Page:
The Registered Nurses Association of Ontario (RNAO) (2009) reported, “an estimated two million Canadians have kidney disease or are at risk for it” (p. 17). According to Porth (2011) and the Kidney Foundatoin of Canada (n.d.c), chronic kidney disease (CKD) has several different causes that combined cause a loss in renal function over 3 months or more, resulting in kidney failure, and its progression is classified into five stages. The two main causes for CKD are diabetes and hypertension (HTN) (National Kidney Foundation, 2012a). Practical nurses caring for adults with chronic kidney disease must consider the importance to their practices and to the adults and their families and the care and education needed to assist the adult and family.
According to Koufaki and Kouidi (2010), the population of adults diagnosed with CKD is increasing rapidly because of the high prevalence of diabetes and in today’s society. Because of the rise in the risk factors, knowledge in prevention and care is important for nurses, adults, and their families who have or are at risk for CKD. This mean that many Canadians are at risk for or have CKD; therefore is a larger demand for care for adults with the disease. The care for adults with CKD can be demanding not just for them, but also for their families, nurses, and other members of the health care team. Understanding how to provide adequate care is important for nurses and family members to understand in order improve living for adults living with CKD.
Because of there is no cure for CKD, it is important for practical nurses to have the knowledge to provide proper care to adults with CKD because by providing adequate care and teaching it may be possible to prolong or stop the progression to higher stages (RNAO, 2009). Doss, DePascal, and Hadley (2011) stated the importance of the nurse encouraging patient empowerment. According to the relationship standard set by the College of Nurses of Ontario (CNO) (2002), a therapeutic nurse-client relationship should be focused on providing care that not only puts the client’s needs first, but also cares for the client’s family. The CNO (2006) defines client centered care as the holistic view of the person and administering care that “ensures that all professional behaviors and actions meet the therapeutic needs of the client” (p. 6). Because of this standard, nurses are obligated to include the client in making decisions about his/her own treatments because the client is the best source since he/she knows what is best for him/her (CNO, 2006). The RNAO’s (2009) best practice guidelines for caring for adults with CKD recommend including the client in making decisions because it gives them a sense of control increases the chance of prolonging progression, increases independence, etc.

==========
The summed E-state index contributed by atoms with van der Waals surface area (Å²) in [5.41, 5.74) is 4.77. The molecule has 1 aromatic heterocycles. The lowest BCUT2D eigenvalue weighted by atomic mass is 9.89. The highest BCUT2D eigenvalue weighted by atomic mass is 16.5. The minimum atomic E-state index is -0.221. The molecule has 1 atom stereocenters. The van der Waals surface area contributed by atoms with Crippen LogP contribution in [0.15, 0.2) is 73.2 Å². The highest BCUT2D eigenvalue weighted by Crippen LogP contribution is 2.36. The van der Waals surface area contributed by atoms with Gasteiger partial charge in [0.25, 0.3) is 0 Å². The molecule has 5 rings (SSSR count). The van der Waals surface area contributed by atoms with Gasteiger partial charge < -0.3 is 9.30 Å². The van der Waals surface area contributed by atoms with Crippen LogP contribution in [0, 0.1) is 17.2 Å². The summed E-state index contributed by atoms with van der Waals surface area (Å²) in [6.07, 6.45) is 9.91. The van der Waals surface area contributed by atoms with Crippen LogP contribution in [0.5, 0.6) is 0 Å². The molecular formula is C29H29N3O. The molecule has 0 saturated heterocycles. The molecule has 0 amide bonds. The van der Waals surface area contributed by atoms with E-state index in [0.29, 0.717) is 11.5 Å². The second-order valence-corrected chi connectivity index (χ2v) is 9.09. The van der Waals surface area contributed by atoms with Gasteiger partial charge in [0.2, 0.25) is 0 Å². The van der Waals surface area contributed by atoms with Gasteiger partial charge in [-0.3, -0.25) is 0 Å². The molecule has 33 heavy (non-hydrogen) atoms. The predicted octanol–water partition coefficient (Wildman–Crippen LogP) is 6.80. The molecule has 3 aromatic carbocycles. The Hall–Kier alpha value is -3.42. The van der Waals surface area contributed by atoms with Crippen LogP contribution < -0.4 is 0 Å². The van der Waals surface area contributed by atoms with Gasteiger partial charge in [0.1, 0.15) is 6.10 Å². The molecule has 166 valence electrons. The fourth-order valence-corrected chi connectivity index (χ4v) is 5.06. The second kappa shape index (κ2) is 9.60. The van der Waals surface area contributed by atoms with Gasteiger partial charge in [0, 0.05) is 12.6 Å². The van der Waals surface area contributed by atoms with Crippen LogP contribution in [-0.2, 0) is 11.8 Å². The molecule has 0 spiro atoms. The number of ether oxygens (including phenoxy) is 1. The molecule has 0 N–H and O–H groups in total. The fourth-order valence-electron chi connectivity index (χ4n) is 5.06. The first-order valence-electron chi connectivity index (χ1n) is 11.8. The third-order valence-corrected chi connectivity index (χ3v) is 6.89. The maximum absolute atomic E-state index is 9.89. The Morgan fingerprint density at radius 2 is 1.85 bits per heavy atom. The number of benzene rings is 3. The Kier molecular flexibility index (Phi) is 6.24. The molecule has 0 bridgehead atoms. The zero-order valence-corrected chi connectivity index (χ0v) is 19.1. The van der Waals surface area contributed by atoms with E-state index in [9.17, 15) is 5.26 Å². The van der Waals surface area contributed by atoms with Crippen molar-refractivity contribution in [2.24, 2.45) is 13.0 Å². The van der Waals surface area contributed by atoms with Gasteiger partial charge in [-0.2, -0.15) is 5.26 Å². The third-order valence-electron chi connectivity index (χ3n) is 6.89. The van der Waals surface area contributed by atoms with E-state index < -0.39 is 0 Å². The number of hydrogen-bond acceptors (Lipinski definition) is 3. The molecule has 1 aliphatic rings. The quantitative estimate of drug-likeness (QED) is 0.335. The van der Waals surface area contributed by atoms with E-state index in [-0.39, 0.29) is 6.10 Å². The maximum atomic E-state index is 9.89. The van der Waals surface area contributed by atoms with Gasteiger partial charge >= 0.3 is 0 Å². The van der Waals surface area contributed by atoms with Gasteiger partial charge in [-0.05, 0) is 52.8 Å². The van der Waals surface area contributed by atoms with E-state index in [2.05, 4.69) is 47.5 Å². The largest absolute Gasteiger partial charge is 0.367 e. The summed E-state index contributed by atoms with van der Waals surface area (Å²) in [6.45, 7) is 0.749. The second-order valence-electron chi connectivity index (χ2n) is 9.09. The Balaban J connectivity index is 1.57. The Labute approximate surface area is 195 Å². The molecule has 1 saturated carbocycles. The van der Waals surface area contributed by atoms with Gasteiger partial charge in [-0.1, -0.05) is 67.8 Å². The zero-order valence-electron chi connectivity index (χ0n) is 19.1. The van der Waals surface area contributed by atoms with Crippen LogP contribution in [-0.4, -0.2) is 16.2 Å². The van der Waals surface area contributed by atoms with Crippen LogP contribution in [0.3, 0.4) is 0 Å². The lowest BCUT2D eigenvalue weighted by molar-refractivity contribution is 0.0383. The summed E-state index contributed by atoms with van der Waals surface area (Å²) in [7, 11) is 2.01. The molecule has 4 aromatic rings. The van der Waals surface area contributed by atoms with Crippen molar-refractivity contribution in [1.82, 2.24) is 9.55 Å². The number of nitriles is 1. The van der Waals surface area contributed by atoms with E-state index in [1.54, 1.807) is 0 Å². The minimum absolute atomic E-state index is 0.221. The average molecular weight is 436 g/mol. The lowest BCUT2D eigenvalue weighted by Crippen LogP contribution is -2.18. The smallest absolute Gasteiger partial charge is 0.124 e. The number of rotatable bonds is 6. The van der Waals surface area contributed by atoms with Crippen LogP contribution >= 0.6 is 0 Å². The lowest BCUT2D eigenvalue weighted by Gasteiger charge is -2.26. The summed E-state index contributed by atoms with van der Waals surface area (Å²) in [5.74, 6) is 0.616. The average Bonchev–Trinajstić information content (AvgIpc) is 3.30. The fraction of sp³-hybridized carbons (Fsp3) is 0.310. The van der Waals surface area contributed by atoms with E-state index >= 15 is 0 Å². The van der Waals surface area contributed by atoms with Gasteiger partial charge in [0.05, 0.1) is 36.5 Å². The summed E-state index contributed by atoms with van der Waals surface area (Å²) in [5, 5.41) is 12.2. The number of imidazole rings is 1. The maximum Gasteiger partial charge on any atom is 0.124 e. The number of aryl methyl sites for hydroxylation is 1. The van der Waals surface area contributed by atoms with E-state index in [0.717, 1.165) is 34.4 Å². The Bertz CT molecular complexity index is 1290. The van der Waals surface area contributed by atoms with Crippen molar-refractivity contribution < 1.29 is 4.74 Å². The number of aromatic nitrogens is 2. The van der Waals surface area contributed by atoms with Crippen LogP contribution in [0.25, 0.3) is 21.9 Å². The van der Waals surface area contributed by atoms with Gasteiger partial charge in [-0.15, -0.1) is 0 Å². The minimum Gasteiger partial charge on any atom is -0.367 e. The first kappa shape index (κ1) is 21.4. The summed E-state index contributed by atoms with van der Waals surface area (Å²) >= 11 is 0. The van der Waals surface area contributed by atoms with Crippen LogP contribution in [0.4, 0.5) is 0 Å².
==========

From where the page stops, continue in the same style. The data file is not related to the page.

According to the National Kidney Foundation (2012a), everyone is at risk for CKD. Although certain populations of people, diabetics and people with HTN, are at a higher risk, a person may be...